In the eighth and final installment of Netflix‘s rich ReMastered music documentary series, The Lion’s Share, directors Jeff and Mike Zimbalist pick up on the trails of three converging parties: South African writer and documentarian Rian Malan, Zulu musician Solomon Linda, and a two-time Billboard Top 10 hit. The result is a well-crafted and sophisticated account of bitterness, longing, and the all-too-common exploitation of Black talent for white gain.
Malan—a grandnephew of Daniel François Malan, the South African Prime Minister who was a dominant ideological force behind apartheid—has unsuccessfully tried to distance himself from his family’s racist legacy. Linda—who wrote “Mbube,” which later became the famous “The Lion Sleeps Tonight”—lives on through his daughters, ruthless music publishers, and, of course, Disney’s 1994 animated version of The Lion King.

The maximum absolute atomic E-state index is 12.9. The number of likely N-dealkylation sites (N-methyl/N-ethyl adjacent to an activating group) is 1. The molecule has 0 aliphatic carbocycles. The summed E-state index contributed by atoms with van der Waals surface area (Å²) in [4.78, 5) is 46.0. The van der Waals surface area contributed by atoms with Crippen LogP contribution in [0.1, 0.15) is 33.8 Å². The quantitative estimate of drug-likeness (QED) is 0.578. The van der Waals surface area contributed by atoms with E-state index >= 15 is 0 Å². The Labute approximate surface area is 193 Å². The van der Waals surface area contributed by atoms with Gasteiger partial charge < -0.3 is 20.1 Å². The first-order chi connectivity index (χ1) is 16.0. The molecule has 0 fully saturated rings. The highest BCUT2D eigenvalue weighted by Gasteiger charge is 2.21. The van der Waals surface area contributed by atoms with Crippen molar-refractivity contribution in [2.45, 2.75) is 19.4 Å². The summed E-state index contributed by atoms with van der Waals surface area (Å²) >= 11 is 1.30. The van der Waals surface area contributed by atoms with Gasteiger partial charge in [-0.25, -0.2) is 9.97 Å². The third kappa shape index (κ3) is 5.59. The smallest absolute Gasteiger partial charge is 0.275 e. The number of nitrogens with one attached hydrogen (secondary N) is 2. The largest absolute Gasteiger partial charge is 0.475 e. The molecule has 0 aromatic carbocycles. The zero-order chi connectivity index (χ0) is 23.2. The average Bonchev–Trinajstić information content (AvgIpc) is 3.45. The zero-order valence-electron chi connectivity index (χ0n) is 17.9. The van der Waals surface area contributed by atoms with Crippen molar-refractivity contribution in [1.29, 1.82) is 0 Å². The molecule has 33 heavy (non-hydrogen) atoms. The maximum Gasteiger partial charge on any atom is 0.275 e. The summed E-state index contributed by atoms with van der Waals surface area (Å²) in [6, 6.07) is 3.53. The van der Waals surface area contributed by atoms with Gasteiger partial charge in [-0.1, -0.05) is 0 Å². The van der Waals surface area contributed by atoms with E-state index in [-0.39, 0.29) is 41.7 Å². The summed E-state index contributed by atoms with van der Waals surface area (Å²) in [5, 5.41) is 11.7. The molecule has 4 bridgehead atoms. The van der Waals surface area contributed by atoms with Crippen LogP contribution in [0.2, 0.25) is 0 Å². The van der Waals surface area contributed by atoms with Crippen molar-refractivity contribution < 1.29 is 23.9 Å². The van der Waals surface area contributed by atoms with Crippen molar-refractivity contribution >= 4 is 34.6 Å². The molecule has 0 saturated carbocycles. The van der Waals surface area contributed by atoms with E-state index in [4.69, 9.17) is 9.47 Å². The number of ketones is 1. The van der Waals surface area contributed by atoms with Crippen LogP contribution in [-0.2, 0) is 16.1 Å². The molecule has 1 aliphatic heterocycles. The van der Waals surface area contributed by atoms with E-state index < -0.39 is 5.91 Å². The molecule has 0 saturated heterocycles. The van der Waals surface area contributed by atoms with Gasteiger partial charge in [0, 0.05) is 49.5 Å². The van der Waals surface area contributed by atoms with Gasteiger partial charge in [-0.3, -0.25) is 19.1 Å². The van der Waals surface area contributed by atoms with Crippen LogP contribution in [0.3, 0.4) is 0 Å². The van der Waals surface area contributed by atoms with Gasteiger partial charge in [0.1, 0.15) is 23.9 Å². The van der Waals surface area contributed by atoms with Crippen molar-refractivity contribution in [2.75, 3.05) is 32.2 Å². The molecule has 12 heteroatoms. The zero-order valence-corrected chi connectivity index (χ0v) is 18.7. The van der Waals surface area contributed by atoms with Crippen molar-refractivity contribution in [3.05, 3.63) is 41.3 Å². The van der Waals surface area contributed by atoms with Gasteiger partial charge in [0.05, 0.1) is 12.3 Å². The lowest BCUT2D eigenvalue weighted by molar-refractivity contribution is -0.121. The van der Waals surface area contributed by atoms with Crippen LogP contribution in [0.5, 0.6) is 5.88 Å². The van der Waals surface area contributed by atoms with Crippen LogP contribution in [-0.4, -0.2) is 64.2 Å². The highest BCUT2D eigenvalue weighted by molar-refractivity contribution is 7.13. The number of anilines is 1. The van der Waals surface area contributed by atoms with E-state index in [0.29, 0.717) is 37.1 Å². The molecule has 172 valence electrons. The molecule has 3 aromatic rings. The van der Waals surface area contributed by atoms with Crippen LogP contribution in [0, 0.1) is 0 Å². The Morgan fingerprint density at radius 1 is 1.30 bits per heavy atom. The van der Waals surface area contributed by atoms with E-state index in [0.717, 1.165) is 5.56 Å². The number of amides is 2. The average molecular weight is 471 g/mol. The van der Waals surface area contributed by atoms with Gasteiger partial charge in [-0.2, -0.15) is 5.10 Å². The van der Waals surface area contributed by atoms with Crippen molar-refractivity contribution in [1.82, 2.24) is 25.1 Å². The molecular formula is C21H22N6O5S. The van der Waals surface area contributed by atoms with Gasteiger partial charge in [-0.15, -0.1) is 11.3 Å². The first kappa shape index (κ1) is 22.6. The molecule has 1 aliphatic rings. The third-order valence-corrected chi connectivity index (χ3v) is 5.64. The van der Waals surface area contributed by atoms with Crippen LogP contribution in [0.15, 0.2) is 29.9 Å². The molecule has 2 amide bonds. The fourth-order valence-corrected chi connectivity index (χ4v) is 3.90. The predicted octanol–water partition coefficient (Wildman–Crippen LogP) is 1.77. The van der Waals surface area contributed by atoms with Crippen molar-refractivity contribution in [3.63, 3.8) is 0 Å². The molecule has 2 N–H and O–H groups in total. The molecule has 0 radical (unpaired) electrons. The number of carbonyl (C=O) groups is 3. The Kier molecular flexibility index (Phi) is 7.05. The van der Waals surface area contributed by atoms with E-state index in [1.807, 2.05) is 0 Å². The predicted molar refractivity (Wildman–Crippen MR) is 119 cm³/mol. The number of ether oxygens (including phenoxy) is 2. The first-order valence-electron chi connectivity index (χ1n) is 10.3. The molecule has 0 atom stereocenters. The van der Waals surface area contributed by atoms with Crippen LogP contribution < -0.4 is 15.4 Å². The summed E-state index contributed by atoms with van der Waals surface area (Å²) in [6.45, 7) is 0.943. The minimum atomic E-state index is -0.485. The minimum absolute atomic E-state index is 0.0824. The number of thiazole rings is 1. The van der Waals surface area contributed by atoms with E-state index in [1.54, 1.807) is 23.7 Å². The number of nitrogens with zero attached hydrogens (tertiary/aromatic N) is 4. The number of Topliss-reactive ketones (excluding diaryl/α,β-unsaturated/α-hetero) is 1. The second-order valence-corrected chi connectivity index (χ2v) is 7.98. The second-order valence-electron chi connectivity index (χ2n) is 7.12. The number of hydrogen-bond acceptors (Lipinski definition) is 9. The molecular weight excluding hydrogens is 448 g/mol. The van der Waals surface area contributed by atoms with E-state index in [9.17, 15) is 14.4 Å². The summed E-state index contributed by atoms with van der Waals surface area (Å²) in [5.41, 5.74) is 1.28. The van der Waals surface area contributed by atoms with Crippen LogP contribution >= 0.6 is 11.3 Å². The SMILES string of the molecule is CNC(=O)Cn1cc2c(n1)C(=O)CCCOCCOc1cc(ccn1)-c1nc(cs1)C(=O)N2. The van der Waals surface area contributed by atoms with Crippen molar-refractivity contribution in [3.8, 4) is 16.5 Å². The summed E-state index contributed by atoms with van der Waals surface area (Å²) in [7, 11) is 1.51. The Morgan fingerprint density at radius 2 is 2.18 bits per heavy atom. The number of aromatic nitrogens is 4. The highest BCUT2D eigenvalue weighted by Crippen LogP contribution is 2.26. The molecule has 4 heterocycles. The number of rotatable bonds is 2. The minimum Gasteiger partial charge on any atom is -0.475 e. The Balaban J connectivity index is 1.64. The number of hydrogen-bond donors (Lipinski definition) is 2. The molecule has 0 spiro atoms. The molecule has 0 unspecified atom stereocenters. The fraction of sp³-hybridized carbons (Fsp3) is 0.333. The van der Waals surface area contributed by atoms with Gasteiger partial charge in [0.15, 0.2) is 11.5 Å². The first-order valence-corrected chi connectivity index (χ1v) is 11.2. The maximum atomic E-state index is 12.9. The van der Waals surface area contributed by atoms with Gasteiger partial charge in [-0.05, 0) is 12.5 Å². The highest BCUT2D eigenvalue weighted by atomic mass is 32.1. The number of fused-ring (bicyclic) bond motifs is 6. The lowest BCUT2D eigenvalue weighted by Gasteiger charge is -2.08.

Numerous parties—a collage of white, male faces, including folk/pop group the Kingston Trio—have benefitted from Linda’s craft. Unbeknownst to him, he’d signed over publishing rights over to South Africa’s Gallo Record Company. More famous and influential in death, Linda died of renal failure in 1962; his family was so impoverished that it took 18 years to erect a tombstone for his grave.
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